belfastboy

I'll Lock Up
Messages
8,139
Location
vancouver, canada
I happen to work with many real cowboys who have been doing it for generations. These people own tens of thousands of acres and thousands of head of cattle. Most of them wear cheap hats. I see a lot of beat up Shantung hats worn year around. The felt hats I see aren’t anything special and are usually stained and deformed. I have seen better hats at their funerals, but I haven’t gotten a close enough look at them to see what they are, but I’d bet they aren’t anything expensive. Most of them live in nice homes and drive 80k pickups, but they don’t spend money very freely.
The few times I have looked at custom hatters targeting the western market the prices they charge I found staggeringly expensive and I wonder who the hell is buying all these hats. I dropped into one located in a very small west Texas town and he was no longer accepting orders as his wait list had grown to over a year in length.
 
Messages
15,019
Location
Central California
The few times I have looked at custom hatters targeting the western market the prices they charge I found staggeringly expensive and I wonder who the hell is buying all these hats. I dropped into one located in a very small west Texas town and he was no longer accepting orders as his wait list had grown to over a year in length.


Maybe it’s a regional thing. The ranchers I work with are a frugal bunch and they don’t spend their money on hats. The biggest rancher in my area wears a beat up and stained Shantung all year. His boots are down at the heal and his faded jeans have the occasional hole. Some of these men are worth millions but you’d never know it.
 

jonesy86

I'll Lock Up
Messages
4,566
Location
Kauai
Maybe it’s a regional thing. The ranchers I work with are a frugal bunch and they don’t spend their money on hats. The biggest rancher in my area wears a beat up and stained Shantung all year. His boots are down at the heal and his faded jeans have the occasional hole. Some of these men are worth millions but you’d never know it.
Probably echos of the dustbowl migration to The Central Valley.
 

M Brown

One of the Regulars
Messages
298
Location
N Tx
It should be realized that Stetson, just like Fender does with guitars, makes a variety of hats in price ranges from cheap to expensive. You can buy a Stratocaster for $149.99 all the way up to $5 grand...and that's not counting vintage. Same with hats. You can get a cheap wool hat or a high dollar fur felt. And just about everything in between.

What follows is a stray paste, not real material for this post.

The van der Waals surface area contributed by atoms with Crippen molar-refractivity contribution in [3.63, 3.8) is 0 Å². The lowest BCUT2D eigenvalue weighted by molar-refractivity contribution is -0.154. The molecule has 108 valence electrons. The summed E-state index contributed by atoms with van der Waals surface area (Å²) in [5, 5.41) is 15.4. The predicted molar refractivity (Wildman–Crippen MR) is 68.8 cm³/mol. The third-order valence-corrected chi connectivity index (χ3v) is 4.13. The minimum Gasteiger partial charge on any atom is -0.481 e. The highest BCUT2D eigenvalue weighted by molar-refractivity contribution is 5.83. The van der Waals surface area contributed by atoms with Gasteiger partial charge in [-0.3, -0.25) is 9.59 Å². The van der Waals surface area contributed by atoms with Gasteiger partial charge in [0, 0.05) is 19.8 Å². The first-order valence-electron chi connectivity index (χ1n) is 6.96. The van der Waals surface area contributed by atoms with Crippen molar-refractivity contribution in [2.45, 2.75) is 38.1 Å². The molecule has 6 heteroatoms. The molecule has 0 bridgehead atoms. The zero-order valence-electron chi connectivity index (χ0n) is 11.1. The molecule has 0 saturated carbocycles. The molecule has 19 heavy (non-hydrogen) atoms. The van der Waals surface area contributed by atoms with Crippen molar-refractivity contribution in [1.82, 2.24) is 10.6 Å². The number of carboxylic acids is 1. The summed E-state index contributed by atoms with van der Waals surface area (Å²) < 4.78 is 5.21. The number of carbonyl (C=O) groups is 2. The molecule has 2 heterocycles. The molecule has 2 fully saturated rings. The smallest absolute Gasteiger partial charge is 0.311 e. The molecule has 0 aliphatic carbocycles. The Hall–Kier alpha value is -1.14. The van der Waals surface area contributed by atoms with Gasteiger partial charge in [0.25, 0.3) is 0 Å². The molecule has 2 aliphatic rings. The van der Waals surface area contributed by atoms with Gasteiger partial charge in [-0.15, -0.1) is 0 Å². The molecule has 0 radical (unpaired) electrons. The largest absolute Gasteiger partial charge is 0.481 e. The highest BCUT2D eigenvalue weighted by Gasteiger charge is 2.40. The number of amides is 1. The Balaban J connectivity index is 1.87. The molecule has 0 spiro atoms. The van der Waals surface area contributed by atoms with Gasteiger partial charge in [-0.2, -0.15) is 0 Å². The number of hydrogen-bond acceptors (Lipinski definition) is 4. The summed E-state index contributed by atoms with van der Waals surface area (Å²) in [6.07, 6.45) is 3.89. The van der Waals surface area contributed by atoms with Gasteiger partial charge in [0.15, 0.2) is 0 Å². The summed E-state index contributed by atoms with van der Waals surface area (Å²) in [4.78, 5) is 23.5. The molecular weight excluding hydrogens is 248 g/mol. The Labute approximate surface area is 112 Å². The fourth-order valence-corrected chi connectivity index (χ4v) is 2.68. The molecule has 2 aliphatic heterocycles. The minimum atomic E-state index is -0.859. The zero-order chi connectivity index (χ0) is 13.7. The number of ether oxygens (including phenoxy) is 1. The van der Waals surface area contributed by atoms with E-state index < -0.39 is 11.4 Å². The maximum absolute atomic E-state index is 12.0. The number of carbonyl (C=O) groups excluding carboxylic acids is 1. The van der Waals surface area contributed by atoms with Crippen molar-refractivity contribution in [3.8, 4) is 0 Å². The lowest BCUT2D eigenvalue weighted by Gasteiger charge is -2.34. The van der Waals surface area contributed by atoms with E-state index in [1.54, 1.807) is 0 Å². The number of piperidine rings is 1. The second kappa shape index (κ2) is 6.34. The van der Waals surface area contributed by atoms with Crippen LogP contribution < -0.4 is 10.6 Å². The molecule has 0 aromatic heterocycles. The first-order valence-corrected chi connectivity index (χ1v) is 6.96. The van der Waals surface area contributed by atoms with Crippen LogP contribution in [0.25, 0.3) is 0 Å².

I've got several Stetsons and, considering their various ages, build quality, and price ranges, I can't find a thing wrong or inferior with any of them. However, I steer clear of wool hats. I had a nice wool fedora back in the 80's and after getting caught in a hundred year flood/downpour it shrunk to baby size. That did it with wool for me. Learned my lesson.
 

Rmccamey

My Mail is Forwarded Here
Messages
3,974
Location
Central Texas
I happen to work with many real cowboys who have been doing it for generations. These people own tens of thousands of acres and thousands of head of cattle. Most of them wear cheap hats. I see a lot of beat up Shantung hats worn year around. The felt hats I see aren’t anything special and are usually stained and deformed. I have seen better hats at their funerals, but I haven’t gotten a close enough look at them to see what they are, but I’d bet they aren’t anything expensive. Most of them live in nice homes and drive 80k pickups, but they don’t spend money very freely.

Same here, most working cowboys in central Texas buy entry level stiff westerns with wide brims (and the equivalent Shantung straws) and then beat them to death over the ensuing years. A few will splurge on a $1000 100X they wear to Christmas and Easter church services, a wedding or two, and funerals.
 
Messages
15,019
Location
Central California
It should be realized that Stetson, just like Fender does with guitars, makes a variety of hats in price ranges from cheap to expensive. You can buy a Stratocaster for $149.99 all the way up to $5 grand...and that's not counting vintage. Same with hats. You can get a cheap wool hat or a high dollar fur felt. And just about everything in between.